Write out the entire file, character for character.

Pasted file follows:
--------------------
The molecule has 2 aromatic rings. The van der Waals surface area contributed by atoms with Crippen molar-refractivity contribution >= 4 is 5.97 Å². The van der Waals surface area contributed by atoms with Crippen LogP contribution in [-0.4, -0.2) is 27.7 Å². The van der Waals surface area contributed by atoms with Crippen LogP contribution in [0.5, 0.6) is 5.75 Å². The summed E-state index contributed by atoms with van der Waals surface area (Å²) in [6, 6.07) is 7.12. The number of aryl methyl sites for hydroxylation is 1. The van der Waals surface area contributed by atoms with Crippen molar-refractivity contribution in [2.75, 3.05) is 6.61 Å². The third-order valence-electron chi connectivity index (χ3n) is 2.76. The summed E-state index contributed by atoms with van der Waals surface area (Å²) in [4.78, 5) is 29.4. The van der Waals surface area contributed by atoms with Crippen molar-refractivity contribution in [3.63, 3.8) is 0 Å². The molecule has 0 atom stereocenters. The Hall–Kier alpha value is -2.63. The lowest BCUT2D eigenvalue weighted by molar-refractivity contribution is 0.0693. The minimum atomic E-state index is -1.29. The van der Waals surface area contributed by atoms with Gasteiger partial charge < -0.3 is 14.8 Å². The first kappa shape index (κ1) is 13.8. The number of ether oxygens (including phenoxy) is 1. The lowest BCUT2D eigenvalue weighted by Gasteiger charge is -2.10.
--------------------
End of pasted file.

The molecule has 2 aromatic rings. The van der Waals surface area contributed by atoms with Crippen molar-refractivity contribution >= 4 is 5.97 Å². The van der Waals surface area contributed by atoms with Crippen LogP contribution in [-0.4, -0.2) is 27.7 Å². The van der Waals surface area contributed by atoms with Crippen LogP contribution in [0.5, 0.6) is 5.75 Å². The summed E-state index contributed by atoms with van der Waals surface area (Å²) in [6, 6.07) is 7.12. The number of aryl methyl sites for hydroxylation is 1. The van der Waals surface area contributed by atoms with Crippen molar-refractivity contribution in [2.75, 3.05) is 6.61 Å². The third-order valence-electron chi connectivity index (χ3n) is 2.76. The summed E-state index contributed by atoms with van der Waals surface area (Å²) in [4.78, 5) is 29.4. The van der Waals surface area contributed by atoms with Crippen molar-refractivity contribution in [3.63, 3.8) is 0 Å². The molecule has 0 atom stereocenters. The Hall–Kier alpha value is -2.63. The lowest BCUT2D eigenvalue weighted by molar-refractivity contribution is 0.0693. The minimum atomic E-state index is -1.29. The van der Waals surface area contributed by atoms with Gasteiger partial charge < -0.3 is 14.8 Å². The first kappa shape index (κ1) is 13.8. The number of ether oxygens (including phenoxy) is 1. The lowest BCUT2D eigenvalue weighted by Gasteiger charge is -2.10.